• He found De Coude awaiting him with a very pleasant welcome, and a sincer_ongratulation that he was once more upon his feet. Neither had ever mentione_he duel or the cause of it since that morning upon the field of honor.
  • "I think that I have found just the thing for you, Monsieur Tarzan," said th_ount. "It is a position of much trust and responsibility, which also require_onsiderably physical courage and prowess. I cannot imagine a man bette_itted than you, my dear Monsieur Tarzan, for this very position. It wil_ecessitate travel, and later it may lead to a very much better post—possibl_n the diplomatic service.
  • "At first, for a short time only, you will be a special agent in the servic_f the ministry of war. Come, I will take you to the gentleman who will b_our chief. He can explain the duties better than I, and then you will be in _osition to judge if you wish to accept or no."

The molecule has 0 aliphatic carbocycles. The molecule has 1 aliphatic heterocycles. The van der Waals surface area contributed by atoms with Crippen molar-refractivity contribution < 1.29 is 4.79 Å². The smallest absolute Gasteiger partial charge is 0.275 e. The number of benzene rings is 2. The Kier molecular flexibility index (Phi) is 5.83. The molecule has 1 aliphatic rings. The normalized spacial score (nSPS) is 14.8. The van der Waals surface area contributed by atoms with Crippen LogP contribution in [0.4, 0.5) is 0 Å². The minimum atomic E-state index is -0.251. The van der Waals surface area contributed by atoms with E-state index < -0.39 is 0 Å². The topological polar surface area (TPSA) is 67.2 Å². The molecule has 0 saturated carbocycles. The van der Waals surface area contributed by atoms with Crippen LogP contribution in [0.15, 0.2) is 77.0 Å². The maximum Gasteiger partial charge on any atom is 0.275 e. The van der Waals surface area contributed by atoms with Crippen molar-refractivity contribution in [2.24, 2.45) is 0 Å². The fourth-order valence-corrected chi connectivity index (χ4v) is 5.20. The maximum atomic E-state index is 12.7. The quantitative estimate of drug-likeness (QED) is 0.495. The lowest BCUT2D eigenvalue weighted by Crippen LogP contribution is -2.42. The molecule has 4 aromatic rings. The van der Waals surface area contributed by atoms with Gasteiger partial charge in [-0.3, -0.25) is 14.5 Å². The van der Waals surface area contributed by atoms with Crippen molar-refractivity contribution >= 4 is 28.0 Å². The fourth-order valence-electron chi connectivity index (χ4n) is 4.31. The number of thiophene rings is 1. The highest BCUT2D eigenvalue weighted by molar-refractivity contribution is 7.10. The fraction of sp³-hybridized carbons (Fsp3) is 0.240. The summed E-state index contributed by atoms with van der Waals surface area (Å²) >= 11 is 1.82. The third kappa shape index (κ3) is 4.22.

• De Coude himself escorted Tarzan to the office of General Rochere, the chie_f the bureau to which Tarzan would be attached if he accepted the position.
  • There the count left him, after a glowing description to the general of th_any attributes possessed by the ape-man which should fit him for the work o_he service.
  • A half hour later Tarzan walked out of the office the possessor of the firs_osition he had ever held. On the morrow he was to return for furthe_nstructions, though General Rochere had made it quite plain that Tarzan migh_repare to leave Paris for an almost indefinite period, possibly on th_orrow.
  • It was with feelings of the keenest elation that he hastened home to bear th_ood news to D'Arnot. At last he was to be of some value in the world. He wa_o earn money, and, best of all, to travel and see the world.
  • He could scarcely wait to get well inside D'Arnot's sitting room before h_urst out with the glad tidings. D'Arnot was not so pleased.
  • "It seems to delight you to think that you are to leave Paris, and that w_hall not see each other for months, perhaps. Tarzan, you are a mos_ngrateful beast!" and D'Arnot laughed.
  • "No, Paul; I am a little child. I have a new toy, and I am tickled to death."
  • And so it came that on the following day Tarzan left Paris en route fo_arseilles and Oran.